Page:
2012 Holds a Mixed Bag for Cattle Feeders

Feeding cattle had its high and low points of profitability last year, writes Shane Ellis, University of Illinois.
calendar icon 17 February 2012
clock icon 4 minute read

Based on the Iowa Estimated Returns, a barometer of economic profitability, finishing yearling cattle last year netted an average loss of $40/head. The brightest point of the year was during the spring when returns edged past $120/head profit for cattle sold in April. This short period of profitability was cut short by a combination of increasing feeder cattle and feed costs coupled with mundane fed cattle prices. Profitability hit a low point of a $180/head loss on cattle sold in September. Profitability returned for a fleeting moment in November when high quality beef cuts surged in value.

The choice-select price spread widened to more than $18/cwt. during October and November. This strong upsurge in beef prices made it difficult for retailers to feature beef cuts and still turn a profit. As a result the demand for beef has started out the year more like a lamb and less like the lion that many had anticipated a few months ago. Rather than continued strengthening of demand for beef in the coming year, a stable status quo is becoming more likely. At current prices, profit margins on retail beef sales are narrow at best, leaving incentive to increase sale volumes. For packers and feeders, the profitability situation is rather grey to start out the year, as neither sector is in a position to turn a profit at recent prices. Packers have been losing $35-45/head, on an operating basis, and they still have plenty of beef yet to sell. The choice-select spread has narrowed up to less than $10/cwt. as a strong supply of choice beef is getting ahead of demand. February and early March are usually when beef demand is at its weakest during the year, which leaves us with a continued bearish short-run cash market.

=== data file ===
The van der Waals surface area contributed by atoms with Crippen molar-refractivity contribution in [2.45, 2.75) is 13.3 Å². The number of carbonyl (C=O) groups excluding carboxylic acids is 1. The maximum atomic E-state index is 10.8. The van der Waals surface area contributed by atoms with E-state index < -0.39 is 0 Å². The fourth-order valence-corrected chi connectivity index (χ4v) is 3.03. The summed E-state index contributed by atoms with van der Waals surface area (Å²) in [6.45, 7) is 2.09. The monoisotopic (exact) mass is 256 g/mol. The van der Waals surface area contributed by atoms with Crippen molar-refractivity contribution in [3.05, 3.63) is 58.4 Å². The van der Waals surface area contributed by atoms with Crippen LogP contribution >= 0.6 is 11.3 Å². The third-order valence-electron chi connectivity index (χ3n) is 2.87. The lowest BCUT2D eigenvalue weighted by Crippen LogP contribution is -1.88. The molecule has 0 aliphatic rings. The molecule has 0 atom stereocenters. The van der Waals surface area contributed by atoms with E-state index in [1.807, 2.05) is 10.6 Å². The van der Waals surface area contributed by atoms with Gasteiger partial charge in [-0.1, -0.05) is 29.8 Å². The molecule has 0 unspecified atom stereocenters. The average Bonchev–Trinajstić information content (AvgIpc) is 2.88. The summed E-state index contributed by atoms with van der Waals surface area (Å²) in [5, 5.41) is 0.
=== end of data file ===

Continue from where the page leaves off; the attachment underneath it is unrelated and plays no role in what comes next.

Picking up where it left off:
Figure 1. ISU Estimated Returns to Finishing Yearling Steers

Cattle that are currently on feed will likely to turn a modest profit, and as can be expected the cattle marketed in March through June will likely produce the largest returns for the year. Based on recent futures market prices, fed cattle may reach $130/cwt. during late April and May, and then remain north of $125 for the duration of the summer. By November there could be a reemergence of $130/cwt. fed cattle to finish out the year. Keep in mind that these cattle prices are likely to deteriorate with any major disturbance in the general economy. This remains the "800 pound bear in the room".

Adding bullish pressure to the market is the expected decline in beef production during the year. Despite the increased supply of beef currently being offered by packers, the actual quantity of beef being produced is expected to be lower in each quarter of 2012. Both fed cattle marketings and feeder cattle placements were predicted by analysts to be lower in December, while cattle on feed inventories remain about 3 percent greater than those of a year ago. The USDA January WASDE report predicts a 4.6 percent reduction on the production of beef in this year compared to last. The third quarter could see a 6 percent reduction in beef production compared to the same time period last year, as the current decline in placements will affect the availability of finished cattle during the late summer months.

The January cattle report for beginning of the year inventories reported the expected declines in total cattle numbers. There are now less than 91 million head of cattle in the US, and less than 30 million head of those are production beef cows. The supply of beef feeder cattle continues to decline, while cattle on feed inventories are slightly higher than a year ago. While numbers are up, the supply of finished animals is expected to be substantially lower nearly every quarter of 2012. Beef heifer retention was up slightly from last year but was still 4 percent lower than the quantity seen at the beginning of 2010. In short, cattle numbers are still lower, beef supplies will be down, and while there are early signs of an expansion beginning to phase in we may see declining beef supplies for the next 3 years. Table 1 contains a summary of the January cattle report.

Table 1. Summary of January 2012 Cattle Report
  Million Head % Change
All Cattle 90.8 -1%
Beef Cows 29.9 -3%
Beef Replacement Heifers 5.2 +1%
Dairy Cows 9.2 +1%
Dairy Replacement Heifers 4.5 -1%
Other Heifers 9.6 -2%
2011 Calf Crop 35.3 -1%
Cattle on Feed 14.1 +1%

February 2012

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